Frank Myers' friends didn't want this veteran and neighbor to be forgotten
Frank Lane Myers was the neighborhood grandfather we all wish we had. He didn’t have kids of his own, and his nearest relatives were in Florida and Kansas City. So his family became his pets and his neighbors on Cleveland Street in the Hillcrest area on the Boise Bench.
He could help his neighbors with a car or pretty much anything else that needed advising or fixing. Frank had served as a paratrooper and driver in three stints in the Army. He spent 20 years with the Postal Service. He was widely read, loved music, fished, traveled, tinkered and invented and was a MENSA-certified genius.
“Everybody who met him couldn’t believe how intelligent he was, and how clear-minded,” said his longtime friend and neighbor Sandra Reimers.
“He took Spanish vocabulary flash cards with him to his assisted-living center,” said his friend and neighbor Myriame Fisse. “Who would do that other than Frank?”
Most of all he loved his dogs and cats. “They were his family,” said Tamara Bennett, Sandra’s daughter.
“If you were a stray, you’d go to his house,” said Larry Crase, Frank’s nephew who lives in Kansas City, Mo. “His door was always open.”
Frank had lived alone since his wife, Hazel, died in 2003. He’d cared for her for nine years after her stroke. He’d been married once before, but was married to Hazel for 33 years and told friends she was the love of his life.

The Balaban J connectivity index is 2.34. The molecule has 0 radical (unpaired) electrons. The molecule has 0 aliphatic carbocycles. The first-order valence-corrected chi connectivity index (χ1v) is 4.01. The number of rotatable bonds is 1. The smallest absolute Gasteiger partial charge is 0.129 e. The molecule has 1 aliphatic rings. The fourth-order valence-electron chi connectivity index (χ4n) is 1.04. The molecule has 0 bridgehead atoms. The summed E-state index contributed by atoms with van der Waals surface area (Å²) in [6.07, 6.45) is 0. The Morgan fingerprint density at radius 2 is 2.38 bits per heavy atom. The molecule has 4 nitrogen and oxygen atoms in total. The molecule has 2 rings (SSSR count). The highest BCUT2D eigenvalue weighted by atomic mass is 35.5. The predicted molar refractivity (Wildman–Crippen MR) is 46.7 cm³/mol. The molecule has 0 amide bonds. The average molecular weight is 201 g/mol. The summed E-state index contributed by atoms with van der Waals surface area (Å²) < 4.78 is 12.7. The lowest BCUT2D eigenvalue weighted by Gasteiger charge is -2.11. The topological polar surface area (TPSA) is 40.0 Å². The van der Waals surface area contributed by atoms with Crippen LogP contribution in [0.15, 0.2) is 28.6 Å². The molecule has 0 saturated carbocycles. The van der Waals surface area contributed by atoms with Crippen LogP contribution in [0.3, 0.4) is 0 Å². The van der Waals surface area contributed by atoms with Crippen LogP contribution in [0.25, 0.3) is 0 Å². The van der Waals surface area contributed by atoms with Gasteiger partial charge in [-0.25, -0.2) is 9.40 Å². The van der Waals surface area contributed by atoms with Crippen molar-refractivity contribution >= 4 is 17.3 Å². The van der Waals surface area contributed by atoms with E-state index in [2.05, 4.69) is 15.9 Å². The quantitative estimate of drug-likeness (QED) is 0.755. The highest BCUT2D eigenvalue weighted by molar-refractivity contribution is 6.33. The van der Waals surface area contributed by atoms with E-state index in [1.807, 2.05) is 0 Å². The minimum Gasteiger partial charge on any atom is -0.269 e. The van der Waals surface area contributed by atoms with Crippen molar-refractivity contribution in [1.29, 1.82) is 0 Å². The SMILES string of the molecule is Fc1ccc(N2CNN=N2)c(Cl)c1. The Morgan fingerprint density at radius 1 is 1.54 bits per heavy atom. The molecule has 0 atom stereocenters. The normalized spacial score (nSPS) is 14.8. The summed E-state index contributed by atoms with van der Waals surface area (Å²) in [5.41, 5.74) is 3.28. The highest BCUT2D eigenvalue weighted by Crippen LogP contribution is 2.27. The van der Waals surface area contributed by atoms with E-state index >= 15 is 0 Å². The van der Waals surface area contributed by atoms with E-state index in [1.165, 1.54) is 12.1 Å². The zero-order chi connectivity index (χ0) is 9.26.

“I was really impressed with the way he treated her and showed so much love for her,” said Ray Roman, who’d worked as a live-in caregiver for Frank. “It really touched my heart deeply.”
When Frank could no longer live on his own in the past year, Myriame helped him find an assisted-living center and was the daughter he never had. They’d just gotten him settled in the veterans home when he was diagnosed with cancer and then was gone.
When Frank died July 18, Fisse and Reimers didn’t want him to leave this world without the world getting a chance to say thanks and goodbye.
So Fisse posted Frank’s obituary on the Boise Bench Dwellers Facebook page and urged people to come help remember Frank.
“He was so wonderful to us that I wanted people to be here for him,” she said.
Nearly 40 did on a sunny Friday, singing hymns and sharing memories of Frank, his animals and his big heart.
“I didn’t know how many people would come, but I just didn’t want it to be just us three,” said Fisse. “He just was so cool. He deserved a send-off, and I think it was perfect and he would have loved it.”
We lose friends and neighbors and veterans every day, sometimes without getting to hear about the remarkable lives of people who don’t seem remarkable to outsiders. But Frank’s friends on the Boise Bench were determined not to let that happen. I’m glad I got that reminder. I didn’t get to meet Frank, but I did get to meet his determined friends.
Sitting and reminiscing at the Friday service, what bubbled up were the random anecdotes and adventures of a long life. How his friends sort of competed to get Frank to their holiday dinners. How Frank loved long meals at the Chuck-A-Rama. He’d owned a sawmill. He’d served in Germany. He’d think of something for his yard and weld it into existence. He’d had a tough, hardscrabble youth, living on the road with his dad doing cowboy work in Canada, moving from job to job, with 5-year-old Frank responsible for fixing his own food.
“I think his humble beginnings made him appreciate everything — people, things,” Crase said. “He had so little but he gave so much.”
“In memory of Frank,” Reimers said, “we’re all going to go to Chuck-A-Rama. I think he’s at the table waiting.”
Bill Manny is the Statesman’s community engagement editor. Reach him at 208-377-6406. Email firstname.lastname@example.org; Twitter/Instagram: 208-377-6406, @whmanny.